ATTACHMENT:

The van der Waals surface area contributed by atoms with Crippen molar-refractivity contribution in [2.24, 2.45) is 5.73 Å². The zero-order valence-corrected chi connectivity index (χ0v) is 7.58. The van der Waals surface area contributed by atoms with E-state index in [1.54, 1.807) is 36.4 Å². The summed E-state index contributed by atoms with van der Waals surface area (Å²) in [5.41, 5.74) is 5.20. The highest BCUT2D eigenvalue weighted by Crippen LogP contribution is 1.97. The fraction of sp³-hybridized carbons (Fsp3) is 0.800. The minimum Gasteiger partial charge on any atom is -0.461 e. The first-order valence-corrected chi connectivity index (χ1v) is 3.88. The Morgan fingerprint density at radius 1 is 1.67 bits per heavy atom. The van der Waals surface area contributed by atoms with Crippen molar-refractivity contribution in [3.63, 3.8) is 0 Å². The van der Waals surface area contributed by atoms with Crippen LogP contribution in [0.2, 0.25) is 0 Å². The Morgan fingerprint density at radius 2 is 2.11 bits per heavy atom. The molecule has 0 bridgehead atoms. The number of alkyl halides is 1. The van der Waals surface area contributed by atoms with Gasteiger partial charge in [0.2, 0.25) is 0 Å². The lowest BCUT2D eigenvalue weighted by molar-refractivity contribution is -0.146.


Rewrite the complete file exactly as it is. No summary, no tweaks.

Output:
The van der Waals surface area contributed by atoms with Crippen molar-refractivity contribution in [2.24, 2.45) is 5.73 Å². The zero-order valence-corrected chi connectivity index (χ0v) is 7.58. The van der Waals surface area contributed by atoms with E-state index in [1.54, 1.807) is 36.4 Å². The summed E-state index contributed by atoms with van der Waals surface area (Å²) in [5.41, 5.74) is 5.20. The highest BCUT2D eigenvalue weighted by Crippen LogP contribution is 1.97. The fraction of sp³-hybridized carbons (Fsp3) is 0.800. The minimum Gasteiger partial charge on any atom is -0.461 e. The first-order valence-corrected chi connectivity index (χ1v) is 3.88. The Morgan fingerprint density at radius 1 is 1.67 bits per heavy atom. The van der Waals surface area contributed by atoms with Crippen molar-refractivity contribution in [3.63, 3.8) is 0 Å². The van der Waals surface area contributed by atoms with Crippen LogP contribution in [0.2, 0.25) is 0 Å². The Morgan fingerprint density at radius 2 is 2.11 bits per heavy atom. The molecule has 0 bridgehead atoms. The number of alkyl halides is 1. The van der Waals surface area contributed by atoms with Gasteiger partial charge in [0.2, 0.25) is 0 Å². The lowest BCUT2D eigenvalue weighted by molar-refractivity contribution is -0.146.